Tackling obesity should be a national health priority to prevent a "growing health catastrophe", Dame Sally Davies said in a new report.
She explained that there should be a specific focus on tackling obesity among pregnant women for the sake of their unborn children, before adding that urgent action is needed to "empower women and their families to live healthier lives".
The annual health report entitled 'The Health of the 51%: Women' focuses specifically on women for the first time.
In the report, Dame Davies urged the Government to include obesity in its national risk-planning alongside terrorist attacks, natural disasters and outbreaks of disease.
She also stated that in 2013, 64% of women aged 34-44 and 71% of women aged 45-54 in England, were overweight or obese.
Dame Davies said: "Obesity has to be a national priority. Action is required across all of society to prevent obesity and its associated problems from shortening women's lives and affecting their quality of life.
"We need to address the educational and environmental factors that cause obesity and empower women and their families to live healthier lives."
Rachel Thompson, head of research and interpretation at World Cancer Research Fund, said she welcomes the urgent call for more to be done to tackle obesity.
"Being overweight or obese is strongly linked to an increased risk of 10 cancers including womb, pancreatic and bowel. The more overweight a person is, the higher their cancer risk," she said.
"After not smoking, being a healthy body weight is actually the most important thing a person can do to reduce their risk of getting cancer. The World Cancer Research Fund estimates that about 24,000 cases of cancer in the UK could be prevented if we were all a healthy weight."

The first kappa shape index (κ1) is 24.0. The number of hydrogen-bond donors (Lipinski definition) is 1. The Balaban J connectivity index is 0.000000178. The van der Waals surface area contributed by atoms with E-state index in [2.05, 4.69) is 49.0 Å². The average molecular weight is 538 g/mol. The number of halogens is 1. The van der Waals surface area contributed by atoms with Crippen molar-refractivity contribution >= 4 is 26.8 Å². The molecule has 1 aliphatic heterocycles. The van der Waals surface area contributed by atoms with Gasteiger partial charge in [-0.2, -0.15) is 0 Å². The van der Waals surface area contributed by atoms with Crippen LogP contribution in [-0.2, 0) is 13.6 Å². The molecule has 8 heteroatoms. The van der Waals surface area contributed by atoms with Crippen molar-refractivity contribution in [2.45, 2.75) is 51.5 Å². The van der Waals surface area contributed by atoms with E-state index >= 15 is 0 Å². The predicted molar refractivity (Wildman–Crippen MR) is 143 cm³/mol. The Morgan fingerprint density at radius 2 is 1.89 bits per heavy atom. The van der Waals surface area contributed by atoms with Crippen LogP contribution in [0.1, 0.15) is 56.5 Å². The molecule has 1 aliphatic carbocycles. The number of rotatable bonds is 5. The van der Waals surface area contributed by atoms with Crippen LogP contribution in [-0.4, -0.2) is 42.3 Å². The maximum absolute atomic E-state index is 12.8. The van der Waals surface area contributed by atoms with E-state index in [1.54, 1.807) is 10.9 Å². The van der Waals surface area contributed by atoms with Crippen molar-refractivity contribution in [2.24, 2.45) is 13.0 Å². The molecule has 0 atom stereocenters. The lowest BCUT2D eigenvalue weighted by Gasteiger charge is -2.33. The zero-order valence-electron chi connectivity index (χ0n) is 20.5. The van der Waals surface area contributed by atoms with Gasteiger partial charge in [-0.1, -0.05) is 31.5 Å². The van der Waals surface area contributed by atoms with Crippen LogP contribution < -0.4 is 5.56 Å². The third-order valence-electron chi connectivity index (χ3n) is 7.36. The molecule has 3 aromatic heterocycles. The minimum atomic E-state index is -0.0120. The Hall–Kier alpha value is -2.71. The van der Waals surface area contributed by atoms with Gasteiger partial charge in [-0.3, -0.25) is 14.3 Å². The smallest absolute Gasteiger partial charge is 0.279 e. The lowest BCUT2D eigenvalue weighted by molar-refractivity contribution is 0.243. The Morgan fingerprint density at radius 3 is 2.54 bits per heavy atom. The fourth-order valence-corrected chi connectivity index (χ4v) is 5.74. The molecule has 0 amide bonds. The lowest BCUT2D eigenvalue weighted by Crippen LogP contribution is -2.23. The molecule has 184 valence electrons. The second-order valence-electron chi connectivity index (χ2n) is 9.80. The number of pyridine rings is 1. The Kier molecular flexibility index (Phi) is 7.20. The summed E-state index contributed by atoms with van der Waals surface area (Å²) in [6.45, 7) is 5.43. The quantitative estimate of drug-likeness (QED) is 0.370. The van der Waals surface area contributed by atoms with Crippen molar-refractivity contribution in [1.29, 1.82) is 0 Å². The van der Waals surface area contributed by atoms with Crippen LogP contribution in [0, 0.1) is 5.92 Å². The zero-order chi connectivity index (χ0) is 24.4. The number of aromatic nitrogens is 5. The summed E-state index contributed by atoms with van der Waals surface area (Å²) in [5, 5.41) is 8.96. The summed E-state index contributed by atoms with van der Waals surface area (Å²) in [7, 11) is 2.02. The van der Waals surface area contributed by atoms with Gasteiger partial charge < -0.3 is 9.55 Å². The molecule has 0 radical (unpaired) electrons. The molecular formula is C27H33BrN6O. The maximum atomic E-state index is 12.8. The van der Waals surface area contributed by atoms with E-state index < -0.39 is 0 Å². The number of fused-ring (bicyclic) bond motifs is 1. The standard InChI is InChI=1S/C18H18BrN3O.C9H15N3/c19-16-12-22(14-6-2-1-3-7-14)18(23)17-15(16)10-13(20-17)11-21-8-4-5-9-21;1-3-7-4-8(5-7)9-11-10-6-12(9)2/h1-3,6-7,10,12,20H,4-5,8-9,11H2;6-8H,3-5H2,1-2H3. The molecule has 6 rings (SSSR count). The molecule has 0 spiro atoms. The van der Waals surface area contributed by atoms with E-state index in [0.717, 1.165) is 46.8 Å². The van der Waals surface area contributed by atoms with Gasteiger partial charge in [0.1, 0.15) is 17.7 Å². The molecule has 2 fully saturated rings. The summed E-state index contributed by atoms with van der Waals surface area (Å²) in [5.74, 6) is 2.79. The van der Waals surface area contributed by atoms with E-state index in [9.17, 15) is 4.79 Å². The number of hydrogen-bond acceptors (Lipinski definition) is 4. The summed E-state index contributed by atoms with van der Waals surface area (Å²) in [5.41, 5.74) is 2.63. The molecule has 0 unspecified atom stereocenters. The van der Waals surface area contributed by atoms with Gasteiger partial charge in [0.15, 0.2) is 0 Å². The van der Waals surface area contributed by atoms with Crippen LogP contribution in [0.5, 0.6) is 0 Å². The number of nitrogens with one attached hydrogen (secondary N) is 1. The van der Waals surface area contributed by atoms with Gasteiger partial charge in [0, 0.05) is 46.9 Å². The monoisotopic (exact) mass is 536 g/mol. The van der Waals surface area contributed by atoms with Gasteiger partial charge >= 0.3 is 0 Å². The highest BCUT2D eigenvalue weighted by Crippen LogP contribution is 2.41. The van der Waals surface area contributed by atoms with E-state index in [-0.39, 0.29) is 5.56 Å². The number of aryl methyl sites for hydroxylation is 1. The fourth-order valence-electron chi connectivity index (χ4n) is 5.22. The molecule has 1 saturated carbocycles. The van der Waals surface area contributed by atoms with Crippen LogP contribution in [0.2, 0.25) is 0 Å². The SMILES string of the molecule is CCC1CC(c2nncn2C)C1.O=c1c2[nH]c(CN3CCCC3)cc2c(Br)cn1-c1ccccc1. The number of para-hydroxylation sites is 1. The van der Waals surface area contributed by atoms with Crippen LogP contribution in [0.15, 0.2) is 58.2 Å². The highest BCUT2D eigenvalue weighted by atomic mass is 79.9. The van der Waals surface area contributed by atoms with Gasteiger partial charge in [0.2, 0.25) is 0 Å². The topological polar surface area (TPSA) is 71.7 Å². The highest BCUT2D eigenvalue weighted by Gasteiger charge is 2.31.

Dame Davies warned that a sugar tax may be the only option to help tackle the growing obesity crisis.
She told the BBC: "I think it is inevitable that manufacturing has to reformulate and resize, that supermarkets and others need to stop cheap promotions on unhealthy food and putting unhealthy food at the check-out, and limit advertising dramatically.
"I think we're at a tipping point. If the industry won't deliver then we'll have to look at a sugar tax."
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The comprehensive report also discussed the need to prevent predictable ill health among women, such as the menopause and incontinence.
Dame Davies said: "I want to ensure that the many ‘taboo’ subjects are discussed more easily. Women should feel confident to ask about the variety of ways they can best manage symptoms of incontinence and menopause.
"Employers can lead the way here by making it more acceptable for female staff to discuss health issues in the workplace. Embarrassment should never be a barrier to better health."
Additionally, the report tackled the issue of violence against women as well as female genital mutilation, and Dame Davies encouraged health care professionals to learn how to recognise the signs of domestic violence.
She also said there's a need to diagnose eating disorders earlier to offer effective treatment. She recommended a new type of psychological therapy called CBT-E, which specifically helps people with eating disorders.
Another key focus is on improving treatment for women diagnosed with ovarian cancer, particularly as it is the biggest killer among women in comparison to any other gynaecological cancer.